The grisly images from Douma, Syria, are unbearable to look at.
But no one should look away. Rather, people worldwide should bear witness to the dead and dying, including infants — victims of an alleged chemical weapons attack by the Syrian armed forces.
“We’re talking about humanity and it can’t be allowed to happen,” President Donald Trump said during a Cabinet meeting on Monday.
These words were not the first from Trump on what should be labeled a war crime. On Sunday, he tweeted: “Many dead, including women and children, in mindless CHEMICAL attack in Syria. Area of atrocity is in lockdown and encircled by Syrian Army, making it completely inaccessible to outside world. President Putin, Russia and Iran are responsible for backing Animal Assad. Big price…” (“…to pay,” he continued with his follow-on tweet, concluding with an appropriate description of the depravity: “SICK!”) Despite the “Animal Assad” nickname, Syrian President Bashar Assad’s homicidal terror knows no animal kingdom equivalent. He is a war criminal who should be held to account by the civilized world, which clearly doesn’t include the theocracy in Tehran, Russian President Vladimir Putin’s Kremlin clique or Hezbollah, all of which have propped up Assad.
Trump signaled that he’ll decide soon on a potential military response. He’ll likely get no argument from new National Security Adviser John Bolton, an unrepentant Iraq war hawk. Trump would get no argument from us, either, presuming the response is appropriately scaled. Bolton has derided multilateral institutions, but hopefully he — and more important, Trump — will proceed cautiously and with the support of allies, be they NATO nations or Gulf countries countering the Tehran-Damascus axis.
A full NATO response is complicated by Turkey, whose president, Recep Tayyip Erdogan, hosted Iranian President Hassan Rouhani and Putin to discuss the future of Syria last week. French President Emmanuel Macron, conversely, had previously indicated that Assad’s return to chemical weapons would cross a red line, so he and others may be inclined to share the responsibility along with the outrage over Douma.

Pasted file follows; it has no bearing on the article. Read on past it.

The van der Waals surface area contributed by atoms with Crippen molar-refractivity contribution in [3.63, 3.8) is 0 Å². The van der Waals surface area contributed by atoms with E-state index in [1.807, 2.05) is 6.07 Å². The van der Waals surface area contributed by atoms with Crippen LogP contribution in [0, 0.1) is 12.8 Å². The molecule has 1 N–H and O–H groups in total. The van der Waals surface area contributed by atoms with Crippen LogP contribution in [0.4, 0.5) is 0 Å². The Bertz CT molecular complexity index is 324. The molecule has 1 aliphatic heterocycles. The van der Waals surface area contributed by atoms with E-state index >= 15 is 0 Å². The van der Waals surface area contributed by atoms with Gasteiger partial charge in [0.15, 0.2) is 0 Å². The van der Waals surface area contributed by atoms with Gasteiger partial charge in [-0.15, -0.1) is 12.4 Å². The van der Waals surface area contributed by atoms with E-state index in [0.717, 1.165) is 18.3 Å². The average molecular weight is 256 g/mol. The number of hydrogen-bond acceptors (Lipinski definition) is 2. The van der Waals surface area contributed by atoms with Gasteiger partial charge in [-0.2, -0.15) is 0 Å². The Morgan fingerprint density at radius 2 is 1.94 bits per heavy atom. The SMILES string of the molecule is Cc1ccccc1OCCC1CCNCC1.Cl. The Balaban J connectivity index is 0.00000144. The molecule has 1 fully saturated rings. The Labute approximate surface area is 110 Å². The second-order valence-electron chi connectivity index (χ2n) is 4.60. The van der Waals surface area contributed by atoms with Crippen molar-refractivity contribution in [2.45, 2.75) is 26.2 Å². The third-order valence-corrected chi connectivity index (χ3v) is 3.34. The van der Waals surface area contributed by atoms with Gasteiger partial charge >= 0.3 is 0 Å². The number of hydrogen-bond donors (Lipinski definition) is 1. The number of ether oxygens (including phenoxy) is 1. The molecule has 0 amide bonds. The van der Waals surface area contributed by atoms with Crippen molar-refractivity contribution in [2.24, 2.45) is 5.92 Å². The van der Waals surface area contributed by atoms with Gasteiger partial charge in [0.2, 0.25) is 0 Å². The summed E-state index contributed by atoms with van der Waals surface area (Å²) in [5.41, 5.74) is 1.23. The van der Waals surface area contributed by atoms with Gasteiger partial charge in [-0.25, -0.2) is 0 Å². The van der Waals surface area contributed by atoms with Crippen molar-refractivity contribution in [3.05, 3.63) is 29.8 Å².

Trump made much of former President Barack Obama backing away from his red line on the use of chemical weapons, conveniently forgetting that he — and many Republicans, including Bolton — did not support a strike at that time. And indeed it’s likely that Assad was emboldened by the U.S. hesitation — just as he may have been emboldened by Trump’s publicly stated desire to draw down U.S. troops from Syria, a proposal reportedly resisted by the Pentagon. In fact, such a move may not only send the wrong signal to Assad and his enablers, but to ISIS, which was used as justification for a U.S. troop presence in the first place.
When asked if Putin bore responsibility, Trump said: “He may and if he does it’s going to be very tough, very tough. Everybody’s going to pay a price. He will, everybody will.” Everybody should. And while it’s late, hopefully Trump’s naive assessment of Putin may finally be ending. It’s time to be realistic about Russia’s role in Assad’s war crimes.